Gerstner Tool Chest

Gerstner Tool Chest

Gerstner Tool Chest

My Dad found this in Summerville GA at a “Trade Day”. Trade day is essentially a lawn sale the size of a football field where everyone brings their whatnots and sells them.

This particular item is an old Gerstner Tool Chest and it is fantastic. Just enough ware and tare to fit nicely into my black powder 18th Century gun room. I’ve removed almost all of the tattered thin black leather shell to reveal the quality wood. Once I am done cleaning it up I’ll wipe it down with linseed oil and replace the ragged green felt that lines the bottom of the drawers. Quite a find!

 

TURN Episode 7: “Affairs of Honor”

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Ongoing observations on AMC’s TURN. Sunday nights. Check the listings. 

Screen Shot 2014-05-29 at 11.42.04 PMTURN takes a significant upward tick as we find Simcoe and Woodhull squaring off in a traditional 18th century dual. Woodhull is somewhat strong armed into the affair, but once committed, he is determined to see the whole mess through to the end. Unlike most duels which fall short of actual gunfire and bloodshed, we are witness to an exchange of fire from at least one side. The duel is by far the high point of the series to date.

Burr Fatally Wounds Hamilton In DuelThe writers of TURN seem to have done their homework on 18th century duels. One assumes that this is a historically accurate portrayal. Woodhull and Simcoe are to exchange fire until the duelists reach ‘satisfaction’. Who shoots first? Why that is a matter of a coin flip. I am left wondering when this affair of honor evolved into a simultaneous fire as was the case for a much more famous duel between Hamilton and Burr. 

Stephen Decatur

Stephen Decatur

Duels were much more common after the war (and into the war of 1812) and were a particular problem in the fledgling American Navy. One can only assume that men living in cramped quarters for months on end could get on each others nerves. Laws and orders were issued discouraging these duels, however the practice continued. The most famous duel outside of Hamilton, Burr and Jackson was between Stephen Decatur and James Barron. Like Hamilton, Decatur’s stellar career was cut short by a duelists bullet.  It was an American tragedy spawned by the timeless sins of pride and ego.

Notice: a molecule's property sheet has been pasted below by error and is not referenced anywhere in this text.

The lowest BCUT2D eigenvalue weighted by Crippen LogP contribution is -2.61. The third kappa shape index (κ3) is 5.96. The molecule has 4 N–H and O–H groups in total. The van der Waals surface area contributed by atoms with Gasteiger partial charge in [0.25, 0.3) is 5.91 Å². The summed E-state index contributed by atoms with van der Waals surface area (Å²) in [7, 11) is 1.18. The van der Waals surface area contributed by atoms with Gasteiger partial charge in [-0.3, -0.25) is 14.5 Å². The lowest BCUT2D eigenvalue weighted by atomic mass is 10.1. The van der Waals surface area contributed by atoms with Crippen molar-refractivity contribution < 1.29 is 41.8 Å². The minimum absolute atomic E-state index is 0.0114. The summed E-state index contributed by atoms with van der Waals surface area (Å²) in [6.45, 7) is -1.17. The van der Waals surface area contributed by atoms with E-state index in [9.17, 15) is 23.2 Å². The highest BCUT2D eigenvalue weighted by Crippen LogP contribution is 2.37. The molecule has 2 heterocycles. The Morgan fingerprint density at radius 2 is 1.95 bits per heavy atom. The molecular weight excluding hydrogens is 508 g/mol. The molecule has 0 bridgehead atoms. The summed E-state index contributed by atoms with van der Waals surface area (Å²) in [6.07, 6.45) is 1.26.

The 18th century duel is custom made for a historically based TV drama and AMC does it justice in episode 7. The duel holds a significant place in the American consciousness mostly due to the popularity of Westerns. The fascination with the duel lives on today, yet it is important to note that that some of Americas’ best and brightest fell victim to this affair of honor long before the rise of pulp fiction and the colt revolver.

Turn Episode 5

Continued observations from the AMC Series Turn on Sunday nights.
Charles Lee played by Brian  Finney

Charles Lee played by Brian Finney

We are introduced to our secret American traitor and he turns out to be somewhat infamous Charles Lee. Lee, while actually not a traitor historically speaking (as far as we know), nonetheless was a good choice for the writers of TURN. Lee’s actions during The Revolution were at best not helpful, and a worst, downright subversive.

A former British officer turned Revolutionary, Charles Lee was captured by the British (by Banastre Tarleton actually) and eventually returned in a prisoner exchange. From there his career takes a turn for the worse as he steps in at the last moment in the battle of Monmouth and pulls rank over Lafayette to take command of the American army. A disaster ensues, ending with a legendary confrontation with an irate Washington. This yet untold confrontation offers a delightful chance for TV drama, as it is claimed that Washington went on a cursing spree of epic proportions.

washingtoncrossingdelaware

“It would be a shame if someone fell into this icy river and missed the battle”